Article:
CO2 Dump!

October 20th, 2008

CO2 Canister & RegulatorAfter the catfish convention auction, I came home and started acclimating the new bristlenose plecos that I got. I putting them in a 20L quarantine tank, and when I turned around I noticed that none of the sunfish or killies that usually swarm the front of the tank were there. Eventually, I spotted a few of the sunnies dug into the Ranalisma rostrata, and a few others swimming awkwardly at the water surface.

Immediately, I knew what had happened; the CO2 tank ran out, and dumped a ton of CO2 into the aquarium all at once. Right away, I pulled out my Python hose, and did a 50% water change. I also borrowed an air pump from another tank, and threw an airstone into the 40G. At that point, all I could do is wait and hope that I wasn’t too late.

I’m happy to report that despite some really dire looking fish, nearly all of the fish survived as of today. I only have one sunfish confirmed dead, and all killies are accounted for. I was lucky.

So, now the question is what can I do to prevent this from happening again? Well, two things come to mind:

1. I could add a pH controller to control the solenoid on my CO2 tank. If the tank suddenly started dumping, the pH controller would shut off the flow of CO2 once the pH dropped below a certain level. Unfortunately, this is not the cheapest solution.

2. I could attach a low-pressure regulator to the regulator I currently have. This would detect the low pressure that causes a CO2 dump, and vent that gas to the room, instead of the aquarium. The downside to this is that I already have a 3-way manifold on my regulator, which is pretty heavy. I’m not confident that the low-pressure regulator could support that weight.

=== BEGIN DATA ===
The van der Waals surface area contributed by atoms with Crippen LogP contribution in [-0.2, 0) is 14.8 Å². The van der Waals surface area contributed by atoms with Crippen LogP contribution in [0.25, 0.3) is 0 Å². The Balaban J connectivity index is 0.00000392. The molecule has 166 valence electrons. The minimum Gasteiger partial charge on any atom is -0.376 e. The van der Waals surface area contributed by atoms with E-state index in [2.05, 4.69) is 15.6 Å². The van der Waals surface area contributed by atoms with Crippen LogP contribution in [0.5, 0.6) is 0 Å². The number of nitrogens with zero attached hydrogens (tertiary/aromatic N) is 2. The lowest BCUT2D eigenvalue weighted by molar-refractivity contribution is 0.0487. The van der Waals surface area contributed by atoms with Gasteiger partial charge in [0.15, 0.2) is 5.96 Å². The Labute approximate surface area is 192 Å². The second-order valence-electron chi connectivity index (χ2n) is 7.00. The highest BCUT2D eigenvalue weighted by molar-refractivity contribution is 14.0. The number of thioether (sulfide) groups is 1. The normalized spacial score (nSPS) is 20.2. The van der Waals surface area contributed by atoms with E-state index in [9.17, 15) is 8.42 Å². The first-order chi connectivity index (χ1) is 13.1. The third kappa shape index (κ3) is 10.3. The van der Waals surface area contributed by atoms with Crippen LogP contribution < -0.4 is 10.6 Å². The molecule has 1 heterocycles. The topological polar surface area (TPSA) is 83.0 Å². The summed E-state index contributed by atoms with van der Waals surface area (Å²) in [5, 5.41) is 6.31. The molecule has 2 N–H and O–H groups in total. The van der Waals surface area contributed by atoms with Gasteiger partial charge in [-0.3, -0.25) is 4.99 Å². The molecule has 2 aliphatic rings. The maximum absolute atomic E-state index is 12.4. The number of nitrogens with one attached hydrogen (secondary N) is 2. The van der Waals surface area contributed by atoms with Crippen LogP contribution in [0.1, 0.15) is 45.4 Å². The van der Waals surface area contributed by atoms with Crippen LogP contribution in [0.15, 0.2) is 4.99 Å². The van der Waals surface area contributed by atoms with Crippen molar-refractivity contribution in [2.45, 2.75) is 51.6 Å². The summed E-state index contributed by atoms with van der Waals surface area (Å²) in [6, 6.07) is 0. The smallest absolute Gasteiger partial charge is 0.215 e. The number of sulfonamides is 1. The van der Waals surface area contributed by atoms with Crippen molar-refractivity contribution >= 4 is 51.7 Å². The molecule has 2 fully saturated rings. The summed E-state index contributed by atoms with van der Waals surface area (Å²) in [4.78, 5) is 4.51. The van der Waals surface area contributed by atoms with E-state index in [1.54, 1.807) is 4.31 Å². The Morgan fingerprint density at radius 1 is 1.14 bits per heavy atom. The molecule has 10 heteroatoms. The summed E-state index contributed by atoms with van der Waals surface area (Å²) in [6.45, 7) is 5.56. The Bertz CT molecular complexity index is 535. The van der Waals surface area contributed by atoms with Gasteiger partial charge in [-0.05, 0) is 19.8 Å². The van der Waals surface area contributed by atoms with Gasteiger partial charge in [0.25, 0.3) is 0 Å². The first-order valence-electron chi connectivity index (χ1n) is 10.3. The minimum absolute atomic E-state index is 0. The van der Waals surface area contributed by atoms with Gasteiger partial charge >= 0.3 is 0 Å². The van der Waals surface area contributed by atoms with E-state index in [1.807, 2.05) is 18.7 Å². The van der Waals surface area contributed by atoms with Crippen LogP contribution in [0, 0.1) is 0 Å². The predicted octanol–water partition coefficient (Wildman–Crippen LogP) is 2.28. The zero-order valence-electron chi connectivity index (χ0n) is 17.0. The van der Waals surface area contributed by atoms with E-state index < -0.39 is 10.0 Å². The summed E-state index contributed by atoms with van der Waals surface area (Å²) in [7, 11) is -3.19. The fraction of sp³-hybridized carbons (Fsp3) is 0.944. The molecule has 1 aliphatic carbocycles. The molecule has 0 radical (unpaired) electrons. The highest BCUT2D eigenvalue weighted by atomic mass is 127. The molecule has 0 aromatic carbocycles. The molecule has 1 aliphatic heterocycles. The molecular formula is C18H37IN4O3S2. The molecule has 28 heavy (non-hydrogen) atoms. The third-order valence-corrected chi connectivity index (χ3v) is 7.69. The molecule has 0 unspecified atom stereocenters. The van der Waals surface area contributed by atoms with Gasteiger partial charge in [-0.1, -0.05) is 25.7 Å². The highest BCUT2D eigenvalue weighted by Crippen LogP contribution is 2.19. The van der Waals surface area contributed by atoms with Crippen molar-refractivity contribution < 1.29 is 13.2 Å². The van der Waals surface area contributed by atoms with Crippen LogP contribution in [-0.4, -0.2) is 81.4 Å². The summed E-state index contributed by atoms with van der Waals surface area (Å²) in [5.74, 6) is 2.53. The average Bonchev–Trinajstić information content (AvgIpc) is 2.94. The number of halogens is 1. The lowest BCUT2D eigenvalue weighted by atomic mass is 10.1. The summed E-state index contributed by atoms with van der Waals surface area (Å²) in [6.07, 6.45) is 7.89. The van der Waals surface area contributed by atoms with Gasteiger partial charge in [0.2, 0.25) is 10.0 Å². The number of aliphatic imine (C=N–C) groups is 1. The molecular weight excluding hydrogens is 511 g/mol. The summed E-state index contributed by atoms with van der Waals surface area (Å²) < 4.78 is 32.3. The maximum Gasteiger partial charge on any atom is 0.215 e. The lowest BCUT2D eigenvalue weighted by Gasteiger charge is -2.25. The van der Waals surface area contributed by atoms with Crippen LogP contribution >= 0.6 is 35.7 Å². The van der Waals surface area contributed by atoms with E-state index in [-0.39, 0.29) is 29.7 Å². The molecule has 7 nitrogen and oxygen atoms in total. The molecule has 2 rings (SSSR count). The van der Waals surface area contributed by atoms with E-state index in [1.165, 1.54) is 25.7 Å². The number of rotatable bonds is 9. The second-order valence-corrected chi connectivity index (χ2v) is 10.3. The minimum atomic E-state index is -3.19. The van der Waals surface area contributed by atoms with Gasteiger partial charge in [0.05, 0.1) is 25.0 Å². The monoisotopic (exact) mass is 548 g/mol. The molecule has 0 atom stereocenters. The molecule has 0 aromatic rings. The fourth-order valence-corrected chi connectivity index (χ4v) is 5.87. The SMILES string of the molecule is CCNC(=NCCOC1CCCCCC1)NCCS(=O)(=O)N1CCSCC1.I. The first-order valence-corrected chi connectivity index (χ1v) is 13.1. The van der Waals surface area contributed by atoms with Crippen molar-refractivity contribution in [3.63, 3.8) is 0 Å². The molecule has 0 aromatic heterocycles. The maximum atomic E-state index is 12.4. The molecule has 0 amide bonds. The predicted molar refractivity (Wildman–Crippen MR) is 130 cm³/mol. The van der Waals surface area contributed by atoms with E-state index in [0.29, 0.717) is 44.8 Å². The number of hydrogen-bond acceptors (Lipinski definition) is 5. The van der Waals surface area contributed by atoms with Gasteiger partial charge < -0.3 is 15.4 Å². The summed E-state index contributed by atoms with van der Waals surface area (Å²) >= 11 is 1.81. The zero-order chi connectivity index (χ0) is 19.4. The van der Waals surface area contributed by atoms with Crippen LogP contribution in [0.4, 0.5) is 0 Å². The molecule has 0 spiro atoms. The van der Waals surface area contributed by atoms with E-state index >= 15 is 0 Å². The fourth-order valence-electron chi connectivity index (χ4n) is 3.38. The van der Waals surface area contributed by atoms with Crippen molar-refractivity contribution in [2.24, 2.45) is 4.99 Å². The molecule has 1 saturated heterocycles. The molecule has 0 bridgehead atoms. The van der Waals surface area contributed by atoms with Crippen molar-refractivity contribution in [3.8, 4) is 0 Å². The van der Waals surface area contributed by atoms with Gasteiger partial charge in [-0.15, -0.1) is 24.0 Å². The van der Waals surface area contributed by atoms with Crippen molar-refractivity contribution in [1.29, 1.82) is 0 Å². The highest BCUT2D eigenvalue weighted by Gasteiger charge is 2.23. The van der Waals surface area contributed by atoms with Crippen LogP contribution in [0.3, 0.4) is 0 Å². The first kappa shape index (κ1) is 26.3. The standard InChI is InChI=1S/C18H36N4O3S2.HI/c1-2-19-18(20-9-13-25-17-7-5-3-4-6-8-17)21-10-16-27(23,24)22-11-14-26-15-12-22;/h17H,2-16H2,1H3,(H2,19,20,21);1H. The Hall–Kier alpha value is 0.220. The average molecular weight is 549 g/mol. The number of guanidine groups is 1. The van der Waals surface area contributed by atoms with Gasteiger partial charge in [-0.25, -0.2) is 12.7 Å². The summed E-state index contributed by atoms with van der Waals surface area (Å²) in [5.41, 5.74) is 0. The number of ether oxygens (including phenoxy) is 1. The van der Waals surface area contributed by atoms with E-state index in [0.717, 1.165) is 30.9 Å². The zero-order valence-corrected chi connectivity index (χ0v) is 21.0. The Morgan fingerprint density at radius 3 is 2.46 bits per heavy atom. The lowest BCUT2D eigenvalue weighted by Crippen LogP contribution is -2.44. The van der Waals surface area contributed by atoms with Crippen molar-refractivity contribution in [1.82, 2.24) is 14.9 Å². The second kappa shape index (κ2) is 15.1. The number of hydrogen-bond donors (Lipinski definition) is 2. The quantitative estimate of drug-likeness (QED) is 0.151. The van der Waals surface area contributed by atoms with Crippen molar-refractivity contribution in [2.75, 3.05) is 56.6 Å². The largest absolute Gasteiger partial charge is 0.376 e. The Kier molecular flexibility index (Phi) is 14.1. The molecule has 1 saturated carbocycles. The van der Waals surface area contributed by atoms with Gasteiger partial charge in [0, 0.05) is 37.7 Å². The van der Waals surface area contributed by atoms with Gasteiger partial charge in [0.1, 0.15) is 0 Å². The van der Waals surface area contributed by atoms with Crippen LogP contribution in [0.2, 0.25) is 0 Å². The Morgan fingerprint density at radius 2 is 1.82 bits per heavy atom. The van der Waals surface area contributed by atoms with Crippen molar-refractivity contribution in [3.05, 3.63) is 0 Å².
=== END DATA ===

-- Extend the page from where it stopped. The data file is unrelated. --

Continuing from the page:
So, I’m not sure what I’m going to do. At this point, I should have at least 6 months to decide before this could happen again. It’s not even a guarantee that it will happen again. That said, I don’t want to take any chances. Does anyone else have any alternative suggestions for what I could do to prevent this from happening in the future?

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40G – Wormstrate – After 3 Months

October 4th, 2008

It’s been almost three months since I tore down my 40G aquarium, and restarted it with a substrate based on earthworm castings produced from my kitchen scraps. From the beginning I experienced great growth, but I also had a huge outbreak of hair algae. I’m still not sure whether this was leftover algae that came in from the previous setup, or whether it was spurred along by the earthworm castings. Either way, it’s gone now, and the tank it doing great.

40G - 3 Months Since Setup

40G - Click picture for larger view.

The aquascape has changed a fair amount, as I’ve pulled out a significant amount of the hardscape I originally placed, largely to find room for a smattering of new plants that I needed to house. The Ranalisma rostrata has just about filled in the foreground. The right side of the tank is basically just a growing out space for various stems including Ludwigia sp. ‘Araguaia‘, Rotala sp.Araguaia’, Blyxa alternifolius, Rotala sp. ‘Mini Type I’, and a Limnophila species. Due to all of these plants, I don’t envision this tank ever becoming a cohesive aquascape unless I’m able to setup a farm tank to transfer some of these out. The main thing, is that I’m quite impressed by the substrate sustained growth, with zero dosing. Comments welcome!